scribbles tagged ‘rain’

everpresent

Monday, September 6th, 2010 | tags: , , , ,  |

The rain it never stops and I’ve no particular place to go…   …for me this song captures profound sadness so beautifully. 

Japan sang Ghosts


2 bits of fabulous banter »

mocha mits

Thursday, August 6th, 2009 | tags: , ,  |

Mocha with friendsOn a cold rainy August UK day my high school friends and I warmed our hands on hot Mocha’s outdoors in convent garden under the shelter of a large unmbrella.

A real frothy treat.


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hermititus

Wednesday, July 29th, 2009 | tags: ,  |

Desert Fire Cacti Februaryskulking through the swelling peace and fire of  the desert.

Fearing that someone, somewhere, is drowning in something they have mistaken for happiness, or rain.

 

hermit
from the Greek ἔρημος Ä“remos, signifying “desert”, “uninhabited”, hence “desert-dweller”
itus
This suffix has come to mean “inflammation of” but originally it meant “pertaining to” or “of the”
da-itus
The fear that, out there, somewhere, someone is happy


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the heavens opened

Sunday, July 26th, 2009 | tags: , ,  |

why I love England #12:generous heavens

When the heavens open we are blessed with the peaceful hypnotic sound of rain

on the Wendy House roof

on a  summer evening


3 bits of fabulous banter »

gutter as artwork

Sunday, July 19th, 2009 | tags: ,  |

Helston gutterThe curb stones on the streets of Heltson are made of local  granite,   the gutters are deep and floored with local cobbles.   These gutters can both cope with the not insubstantial rainfall of the local climate,   they can look beautiful too.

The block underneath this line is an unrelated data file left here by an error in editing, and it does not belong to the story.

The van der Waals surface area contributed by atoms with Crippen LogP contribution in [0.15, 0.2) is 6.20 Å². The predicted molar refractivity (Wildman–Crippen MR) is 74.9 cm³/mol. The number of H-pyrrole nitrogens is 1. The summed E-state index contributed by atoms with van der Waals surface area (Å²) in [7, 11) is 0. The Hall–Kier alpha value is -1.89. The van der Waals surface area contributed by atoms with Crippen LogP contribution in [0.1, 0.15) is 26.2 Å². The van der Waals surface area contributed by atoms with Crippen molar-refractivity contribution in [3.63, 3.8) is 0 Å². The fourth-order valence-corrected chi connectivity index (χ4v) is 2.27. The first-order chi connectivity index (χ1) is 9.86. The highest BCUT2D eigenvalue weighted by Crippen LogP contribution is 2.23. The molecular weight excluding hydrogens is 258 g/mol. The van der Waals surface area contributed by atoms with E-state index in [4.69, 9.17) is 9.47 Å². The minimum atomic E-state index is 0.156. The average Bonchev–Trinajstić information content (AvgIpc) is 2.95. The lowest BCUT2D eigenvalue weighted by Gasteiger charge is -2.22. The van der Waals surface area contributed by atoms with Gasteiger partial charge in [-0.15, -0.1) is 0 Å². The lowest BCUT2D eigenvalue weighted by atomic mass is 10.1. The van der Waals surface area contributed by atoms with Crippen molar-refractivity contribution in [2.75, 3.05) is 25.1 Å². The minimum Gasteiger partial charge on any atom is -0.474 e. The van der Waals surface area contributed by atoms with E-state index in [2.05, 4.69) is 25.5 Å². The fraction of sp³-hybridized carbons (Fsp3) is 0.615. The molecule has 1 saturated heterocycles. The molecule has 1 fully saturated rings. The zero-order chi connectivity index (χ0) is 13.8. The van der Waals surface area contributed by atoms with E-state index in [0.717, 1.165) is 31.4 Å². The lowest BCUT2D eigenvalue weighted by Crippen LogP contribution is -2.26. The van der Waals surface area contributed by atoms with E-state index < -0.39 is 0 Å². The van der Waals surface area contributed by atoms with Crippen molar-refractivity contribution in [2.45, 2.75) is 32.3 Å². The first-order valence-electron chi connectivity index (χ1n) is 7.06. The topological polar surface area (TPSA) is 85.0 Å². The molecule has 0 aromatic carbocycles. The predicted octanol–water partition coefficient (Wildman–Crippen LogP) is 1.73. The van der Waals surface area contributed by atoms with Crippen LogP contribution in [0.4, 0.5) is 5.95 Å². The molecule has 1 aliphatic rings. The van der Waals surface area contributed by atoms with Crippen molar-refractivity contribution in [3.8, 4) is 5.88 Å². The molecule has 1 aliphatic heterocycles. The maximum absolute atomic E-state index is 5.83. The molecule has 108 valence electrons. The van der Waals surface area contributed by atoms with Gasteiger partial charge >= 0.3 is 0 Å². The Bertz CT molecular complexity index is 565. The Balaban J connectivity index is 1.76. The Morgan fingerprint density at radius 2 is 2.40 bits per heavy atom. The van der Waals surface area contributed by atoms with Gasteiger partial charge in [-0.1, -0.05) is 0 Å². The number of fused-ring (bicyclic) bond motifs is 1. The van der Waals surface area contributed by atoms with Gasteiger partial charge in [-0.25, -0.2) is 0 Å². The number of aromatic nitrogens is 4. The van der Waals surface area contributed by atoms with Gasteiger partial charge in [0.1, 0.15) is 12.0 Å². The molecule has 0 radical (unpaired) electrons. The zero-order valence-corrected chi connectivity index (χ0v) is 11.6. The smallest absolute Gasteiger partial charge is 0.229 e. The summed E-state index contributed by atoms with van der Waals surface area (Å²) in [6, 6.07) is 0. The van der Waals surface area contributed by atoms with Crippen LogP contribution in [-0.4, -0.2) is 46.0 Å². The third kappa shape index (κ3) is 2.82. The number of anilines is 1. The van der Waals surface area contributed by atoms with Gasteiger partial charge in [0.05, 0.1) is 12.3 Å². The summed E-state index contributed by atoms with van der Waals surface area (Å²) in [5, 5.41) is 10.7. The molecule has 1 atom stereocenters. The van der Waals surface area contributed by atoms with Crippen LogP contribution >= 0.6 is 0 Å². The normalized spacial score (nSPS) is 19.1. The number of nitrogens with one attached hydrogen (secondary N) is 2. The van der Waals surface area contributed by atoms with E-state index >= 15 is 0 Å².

4 bits of fabulous banter »

blown away

Friday, July 17th, 2009 | tags: , , , ,  |

Blown awayAt Pendennis castle, a wedding party finished their breakfast then photographic sessions in time for the bride to be whisked away by the whirling winds of passion and tears of happiness mixed with the rain.   Beautiful.   A groom tackling a kilt would have added a cherry to my experiential cake.


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staircase cascade

Monday, February 23rd, 2009 | tags: , , ,  |

In 1985 I was sharing an upstairs rented room with another girl in a house shared with five other people. The stairwell was laced with buckets, pots and pans to catch the rain water from the leaky roof that the landlord never got around to fixing. The one toilet was in the original backgarden outhouse, now technically indoors due to a small extension that included the household bath.   If anyone needed to relieve themselves in the night the journey downstairs involved a complex hopscotch  aound the pots and under the raindrops.  Often I ended up with a foot in a pan of cold stinky water, starting a cascade of pots tumbling down the staircase releasing their load on the dubious surface mascerading as a carpet.

Simply Red released ‘Money’s too tight to mention’


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the new island of Tewkesbury

Tuesday, July 24th, 2007 | tags: ,  |

It looks like Englands natural boundary with the Welsh people and Britains  longest river, Severn, has taken pride in recent rainfalls  swelling to  make Tewkesbury an island:   http://news.bbc.co.uk/2/hi/in_pictures/6909162.stm

The grey sky and drizzle here in Seattle across the last week  feels rather pathetic by comparision.  


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icky sticky

Wednesday, July 11th, 2007 | tags: ,  |

South West UK:   mostly cloudy with outbreaks of rain

unlike like outbreaks of acne,   outbreaks of rain can be pleasant.   Misty fog with rain and drizzle can seem appealing when you’re not suffering from floods,   like the UK.

North West Pacific:   icky sticky

Here in the NW US,   despite proximity to  rain forests and mountains  on the west,  a reputation for rain and  yet more  mountains and deserts on the east,  we’re having a  hot sink.  

Even the kitties are panting for air conditioning.    

There is definitely a miner surge in the  icky-sticky ratings understated in the weather summary: